Elders to advise

Brad ThompsonThe West Australian
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Elders is aiming to build its reputation in the advisory field, as overseas and local investors clamber to secure farming and food production assets.

But Elders boss Mark Allison said the company had "a little way to go".

"The Elders brand may open the door, but we have to prove ourselves," he said.

A lot of the demand for investment advice is from China, where Elders has boosted its presence in Shanghai.

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Elders aims to improve the performance of its financial services and real estate divisions through a management shake-up.

It announced a net profit of $38.3 million for 2014-15 - up from $3 million in 2013-14.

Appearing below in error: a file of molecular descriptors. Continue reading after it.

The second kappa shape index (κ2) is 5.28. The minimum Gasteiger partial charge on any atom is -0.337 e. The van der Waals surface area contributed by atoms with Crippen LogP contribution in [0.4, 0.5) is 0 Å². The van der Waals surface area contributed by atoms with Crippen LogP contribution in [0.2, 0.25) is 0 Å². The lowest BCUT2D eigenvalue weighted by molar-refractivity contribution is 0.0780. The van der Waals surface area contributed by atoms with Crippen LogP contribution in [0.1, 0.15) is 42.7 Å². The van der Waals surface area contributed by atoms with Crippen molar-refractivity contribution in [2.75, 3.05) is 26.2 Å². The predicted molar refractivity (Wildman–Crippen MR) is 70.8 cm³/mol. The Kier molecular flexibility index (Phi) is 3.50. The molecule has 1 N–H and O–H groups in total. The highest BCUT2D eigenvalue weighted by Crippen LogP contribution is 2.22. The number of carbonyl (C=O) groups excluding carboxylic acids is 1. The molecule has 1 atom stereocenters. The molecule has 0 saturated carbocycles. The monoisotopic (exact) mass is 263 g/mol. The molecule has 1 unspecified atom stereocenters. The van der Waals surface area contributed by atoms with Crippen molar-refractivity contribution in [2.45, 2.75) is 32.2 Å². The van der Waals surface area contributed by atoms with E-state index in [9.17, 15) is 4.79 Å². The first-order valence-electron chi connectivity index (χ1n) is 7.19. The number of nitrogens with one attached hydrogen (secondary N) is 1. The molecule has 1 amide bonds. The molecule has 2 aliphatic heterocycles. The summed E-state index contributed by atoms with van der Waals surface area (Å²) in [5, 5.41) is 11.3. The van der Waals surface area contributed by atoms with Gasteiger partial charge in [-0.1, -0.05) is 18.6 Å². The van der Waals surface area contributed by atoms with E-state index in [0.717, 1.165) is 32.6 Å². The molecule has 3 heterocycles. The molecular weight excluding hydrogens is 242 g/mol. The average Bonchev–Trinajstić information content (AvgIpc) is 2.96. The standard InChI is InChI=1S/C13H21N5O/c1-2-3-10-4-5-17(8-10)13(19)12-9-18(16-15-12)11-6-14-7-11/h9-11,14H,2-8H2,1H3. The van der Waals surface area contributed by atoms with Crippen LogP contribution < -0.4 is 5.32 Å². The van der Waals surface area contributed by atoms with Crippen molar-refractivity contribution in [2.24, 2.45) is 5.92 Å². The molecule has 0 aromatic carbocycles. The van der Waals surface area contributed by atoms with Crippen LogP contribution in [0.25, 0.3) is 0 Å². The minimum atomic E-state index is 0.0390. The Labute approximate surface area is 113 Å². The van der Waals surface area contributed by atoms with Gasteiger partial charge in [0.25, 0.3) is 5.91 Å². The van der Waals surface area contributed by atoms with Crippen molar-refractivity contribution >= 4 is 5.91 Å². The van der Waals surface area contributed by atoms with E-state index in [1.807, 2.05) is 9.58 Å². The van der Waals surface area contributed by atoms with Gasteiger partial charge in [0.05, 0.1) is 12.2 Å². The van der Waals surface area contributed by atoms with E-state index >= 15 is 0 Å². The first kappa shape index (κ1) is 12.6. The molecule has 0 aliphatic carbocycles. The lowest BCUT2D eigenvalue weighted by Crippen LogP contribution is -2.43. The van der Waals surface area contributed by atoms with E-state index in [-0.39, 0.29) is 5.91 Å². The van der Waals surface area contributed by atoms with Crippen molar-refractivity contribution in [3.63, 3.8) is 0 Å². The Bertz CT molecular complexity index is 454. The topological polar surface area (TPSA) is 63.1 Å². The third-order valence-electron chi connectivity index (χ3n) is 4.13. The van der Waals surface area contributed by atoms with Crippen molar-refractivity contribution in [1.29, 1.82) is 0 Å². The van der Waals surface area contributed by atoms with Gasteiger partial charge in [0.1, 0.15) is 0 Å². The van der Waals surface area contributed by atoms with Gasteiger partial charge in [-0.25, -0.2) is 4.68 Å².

Net debt, which topped more than $250 million only a few years ago as Elders battled for survival, is down to zero.

Elders, a dominant force in livestock, has backed away from plans to form a partnership with a major grains marketer.

It intends to leverage its rural network to accumulate grain customers and is rolling out a platform to offer growers a host of prices and options.

The 176-year-old company has put plans for a cattle feedlot in Vietnam on hold, describing it as a flooded market for live exports.

Mr Allison said Elders was ready to look at acquisitions in divisions of the business with the highest return on capital, including agency products, livestock, wool and real estate.

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